For the reasons stated, in order that the legislative intent that the parties receive a fair proportion of the marital property be complied with, and to assure that the ends of justice be attained, we reverse that portion of the divorce decree relating to the transmuted property which limited wife's interest to twenty percent of its value, and remand this cause to the trial court with direction that such further hearings as necessary be held to determine the validity of the proffered exhibits. If the documents are found to be valid, the trial court is further directed to reconsider the percentage, if any, to which wife may be entitled in light of the additional evidence.

Accordingly, the judgment of the trial court relating to the transmuted property is reversed and this cause is remanded to the trial court for entry of a decree consistent with this opinion.

Affirmed in part, reversed in part and remanded.

Cole, J., concurred.

Judge Cole participated in the hearing and decision of this case prior to the effective date of his retirement on April 30, 1991 and thereafter by designation pursuant to Code Sec. 17-116.01.


I believe that the evidence uon which the trial judge based his ruling was insufficient to support the finding that the business was transmuted to marital property. I agree with the majority, however, that the trial judge did not consider proffered evidence relevant to this issue. Accordingly, I join in the judgment reversing the trial judge's decree with respect to the transmuted property and remand for further hearings.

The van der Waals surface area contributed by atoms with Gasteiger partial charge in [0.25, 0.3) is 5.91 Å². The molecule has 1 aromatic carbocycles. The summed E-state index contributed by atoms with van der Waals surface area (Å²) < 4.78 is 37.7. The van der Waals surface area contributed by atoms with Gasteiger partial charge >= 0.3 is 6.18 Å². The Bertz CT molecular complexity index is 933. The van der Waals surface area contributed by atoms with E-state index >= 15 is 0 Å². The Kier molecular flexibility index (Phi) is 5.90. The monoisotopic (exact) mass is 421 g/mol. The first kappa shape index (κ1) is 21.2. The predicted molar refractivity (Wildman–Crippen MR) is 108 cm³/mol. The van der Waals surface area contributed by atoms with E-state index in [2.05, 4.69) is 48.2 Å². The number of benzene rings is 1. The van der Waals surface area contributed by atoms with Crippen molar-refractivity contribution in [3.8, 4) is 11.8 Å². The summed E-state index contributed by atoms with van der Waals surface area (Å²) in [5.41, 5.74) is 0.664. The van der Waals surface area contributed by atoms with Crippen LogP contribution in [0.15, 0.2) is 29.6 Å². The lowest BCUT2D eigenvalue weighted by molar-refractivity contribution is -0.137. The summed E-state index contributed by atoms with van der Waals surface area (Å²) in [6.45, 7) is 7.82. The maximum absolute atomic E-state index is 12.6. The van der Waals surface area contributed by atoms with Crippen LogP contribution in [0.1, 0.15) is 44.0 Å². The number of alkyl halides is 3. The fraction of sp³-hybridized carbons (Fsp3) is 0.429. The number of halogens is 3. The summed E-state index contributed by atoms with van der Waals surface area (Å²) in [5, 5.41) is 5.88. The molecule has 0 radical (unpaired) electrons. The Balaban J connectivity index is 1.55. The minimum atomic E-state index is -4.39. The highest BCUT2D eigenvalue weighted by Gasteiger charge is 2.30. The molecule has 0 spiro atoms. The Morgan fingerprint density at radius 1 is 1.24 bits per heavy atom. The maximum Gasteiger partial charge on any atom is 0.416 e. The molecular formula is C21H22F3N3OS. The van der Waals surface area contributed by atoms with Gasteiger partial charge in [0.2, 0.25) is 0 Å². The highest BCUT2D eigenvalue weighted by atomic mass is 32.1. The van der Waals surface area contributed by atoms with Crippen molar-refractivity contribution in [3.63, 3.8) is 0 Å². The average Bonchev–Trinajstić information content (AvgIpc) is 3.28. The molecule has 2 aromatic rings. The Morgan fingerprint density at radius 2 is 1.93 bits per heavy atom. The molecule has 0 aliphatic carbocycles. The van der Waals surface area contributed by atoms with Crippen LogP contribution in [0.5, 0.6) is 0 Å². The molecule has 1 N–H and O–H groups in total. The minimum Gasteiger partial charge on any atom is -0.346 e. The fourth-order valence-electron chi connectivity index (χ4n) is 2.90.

Summaries of

Roane v. Roane

Court of Appeals of Virginia
Jul 23, 1991
12 Va. App. 989 (Va. Ct. App. 1991)

noting that we are bound by the Supreme Court's decisions

Summary of this case from Booker v. Commonwealth

noting that we are bound by the Supreme Court's decisions and are without authority to overrule them

Summary of this case from MENDOZA-GARCIA v. CHO YEON
Case details for

Roane v. Roane

Case Details

Full title:DAVID JAMES ROANE, SR. v. PEGGY MAREK ROANE

Court:Court of Appeals of Virginia

Date published: Jul 23, 1991

Citations

12 Va. App. 989 (Va. Ct. App. 1991)
407 S.E.2d 698